In many instances, it is the artists who are currently shaping an aesthetics of Indigenous resilience. Art, in its many forms, can have an almost synesthesia effect where the senses seem to blur so that messages and feelings are conveyed with almost visceral precision. Thirza Cuthand’s work has been on our radar for a while. Their use of humour to address complex issues through film seems effortless, though we know it was anything but! The pieces screened at the Indigenous Film Symposium, Feb 12th 2018:
- Love & Numbers (2004) 7m45s
- You Are a Lesbian Vampire (2008) 3m20s
- Boi Oh Boi (2012) 9m32s
- Helpless Maiden Makes an “I” Statement (1999) 1m50s
- 2 Spirit Introductory Special $19.99 (2015) 4m55s
- Just Dandy (2013) 7m37s
Thirza’s keynote painted a picture of their path to film, which was, in part, a way to cope with loneliness as a youth, but also came from a desire to create more complex representations of Indigenous peoples on film. That lack of representation turned into a place of empowerment because there was space to create characters that spoke to struggles with love, sexuality, gender representation, all within a colonial context, fraught with violence, and often with a heavy dose of white LGBTQness that overshadows Indigenous queer experiences.
On a personal note, I (sara) think my favs are Helpless Maiden Makes and “I” Statement and Boi Oh Boi. Both tell you a story about relationships, with yourself, and with a lover. Both made me laugh and also threw me deep into this quiet stillness of thought. I highly suggest watching all of them though, and checking out Thirza’s blog, they’re cool, hands-down. Hope to have Thirza back again.
Following our Intermission (our creative way to say lunch), Danni Black and Jacquie from the Treaty 7 Film Collective facilitated a film making workshop, explaining the ins and outs, the good, bad, and the beautiful about their creative process and working to provide support for aspiring Indigenous film makers. We’ve got so much respect for this crew, who sought permission from the Aboriginal Filmmakers Collective in Winnipeg to organize from Calgary. Our audience loved this workshop. There was a lot of interest from BIPOC audience members to start a collective in Edmonton. Wow. Check out and support the Treaty 7 Film Collective, we hope to host them again and again.
Sign-up and stay tuned for future free events like this one!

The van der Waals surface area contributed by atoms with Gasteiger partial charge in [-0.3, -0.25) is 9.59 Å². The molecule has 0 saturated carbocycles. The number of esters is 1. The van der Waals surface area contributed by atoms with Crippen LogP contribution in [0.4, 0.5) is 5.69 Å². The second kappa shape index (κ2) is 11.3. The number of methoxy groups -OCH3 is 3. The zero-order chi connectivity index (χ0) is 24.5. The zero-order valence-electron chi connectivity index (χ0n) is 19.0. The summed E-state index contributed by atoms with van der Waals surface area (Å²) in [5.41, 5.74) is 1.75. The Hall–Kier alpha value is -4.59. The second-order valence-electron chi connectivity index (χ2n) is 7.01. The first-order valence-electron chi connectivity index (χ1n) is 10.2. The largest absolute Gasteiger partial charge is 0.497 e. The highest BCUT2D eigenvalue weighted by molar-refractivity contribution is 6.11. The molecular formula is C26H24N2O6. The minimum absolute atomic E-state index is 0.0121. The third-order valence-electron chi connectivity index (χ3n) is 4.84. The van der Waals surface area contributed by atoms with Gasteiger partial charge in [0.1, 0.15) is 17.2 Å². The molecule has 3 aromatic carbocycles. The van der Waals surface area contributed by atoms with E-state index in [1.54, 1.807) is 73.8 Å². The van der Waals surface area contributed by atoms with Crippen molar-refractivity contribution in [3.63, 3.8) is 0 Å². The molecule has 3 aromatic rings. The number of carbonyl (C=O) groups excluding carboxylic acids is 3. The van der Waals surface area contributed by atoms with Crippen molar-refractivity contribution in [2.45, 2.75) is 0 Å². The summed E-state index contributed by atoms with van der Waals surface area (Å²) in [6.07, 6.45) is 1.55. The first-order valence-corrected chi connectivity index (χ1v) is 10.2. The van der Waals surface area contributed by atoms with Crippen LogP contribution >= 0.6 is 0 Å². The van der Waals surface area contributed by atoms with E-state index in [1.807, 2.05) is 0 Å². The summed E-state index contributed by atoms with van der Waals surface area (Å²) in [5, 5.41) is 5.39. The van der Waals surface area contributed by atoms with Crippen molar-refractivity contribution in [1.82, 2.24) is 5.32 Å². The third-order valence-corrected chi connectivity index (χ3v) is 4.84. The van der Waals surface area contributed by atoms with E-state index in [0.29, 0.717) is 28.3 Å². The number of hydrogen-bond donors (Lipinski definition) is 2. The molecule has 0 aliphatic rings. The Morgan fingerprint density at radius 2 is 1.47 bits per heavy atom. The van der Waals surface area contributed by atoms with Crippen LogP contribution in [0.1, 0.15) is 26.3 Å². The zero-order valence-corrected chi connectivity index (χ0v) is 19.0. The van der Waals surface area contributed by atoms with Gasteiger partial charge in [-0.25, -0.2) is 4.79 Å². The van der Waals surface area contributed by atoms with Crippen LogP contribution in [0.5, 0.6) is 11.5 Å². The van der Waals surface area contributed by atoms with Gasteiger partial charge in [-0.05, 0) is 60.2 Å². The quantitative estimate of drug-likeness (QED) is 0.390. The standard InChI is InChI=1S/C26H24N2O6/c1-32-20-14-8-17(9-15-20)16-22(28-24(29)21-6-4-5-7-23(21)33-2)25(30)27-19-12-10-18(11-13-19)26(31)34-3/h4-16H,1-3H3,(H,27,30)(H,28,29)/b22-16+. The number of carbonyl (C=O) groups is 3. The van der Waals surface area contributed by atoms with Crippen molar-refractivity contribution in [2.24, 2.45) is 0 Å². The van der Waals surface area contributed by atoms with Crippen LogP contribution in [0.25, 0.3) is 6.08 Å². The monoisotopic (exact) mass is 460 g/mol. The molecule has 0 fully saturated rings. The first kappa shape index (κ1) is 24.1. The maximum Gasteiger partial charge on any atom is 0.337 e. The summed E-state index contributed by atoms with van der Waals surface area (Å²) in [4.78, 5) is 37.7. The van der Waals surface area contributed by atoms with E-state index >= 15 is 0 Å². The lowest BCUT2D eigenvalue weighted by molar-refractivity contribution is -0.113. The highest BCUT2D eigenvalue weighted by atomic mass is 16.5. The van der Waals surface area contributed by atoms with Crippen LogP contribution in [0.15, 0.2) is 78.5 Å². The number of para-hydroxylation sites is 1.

~ We’d like to thank the UofA’s APIRG and the Native Studies Student Association for support and collaborative efforts ~
BIOs of the cool people:
Thirza Jean Cuthand was born in Regina, Saskatchewan, Canada, and grew up in Saskatoon. Since 1995 they have been making short experimental narrative videos and films about sexuality, madness, youth, love, and race, which have screened in festivals internationally, including the Tribeca Film Festival in New York City, Mix Brasil Festival of Sexual Diversity in Sao Paolo, Hot Docs in Toronto, ImagineNATIVE in Toronto, Frameline in San Francisco, Outfest in Los Angeles, and Oberhausen International Short Film Festival in Germany where their short “Helpless Maiden Makes an ‘I” Statement” won honourable mention. They completed their BFA majoring in Film and Video at Emily Carr University of Art and Design, and their Masters of Arts in Media Production at Ryerson University. In 1999 they were an artist in residence at Videopool and Urban Shaman in Winnipeg, where they completed Through The Looking Glass. In 2012 they were an artist in residence at Villa K. Magdalena in Hamburg, Germany, where they completed “Boi Oh Boi.” In 2015 they were commissioned by ImagineNATIVE to make “2 Spirit Introductory Special $19.99.” In the summer of 2016 they began working on a 2D video game called A Bipolar Journey based on their experience learning and dealing with their bipolar disorder. It showed at ImagineNATIVE and they are planning to further develop it. They have also written three feature screenplays and sometimes does performance art. They are of Plains Cree and Scots descent, a member of Little Pine First Nation, and currently reside in Toronto.
Danielle (Danni) Black, or Sui Taa Kik (Sue-Da-Gee) is a Niitsitapi Two-Spirit filmmaker, writer, and grassroots community organizer. She founded the Treaty 7 Film Collective, writes for FREQ magazine covering Indigenous focused topics, and was one of the chosen artists for the City of Calgary’s Indigenous Artist Residency where she will be doing research on Indigenous youth and their relationship to their language growing up in urban settings.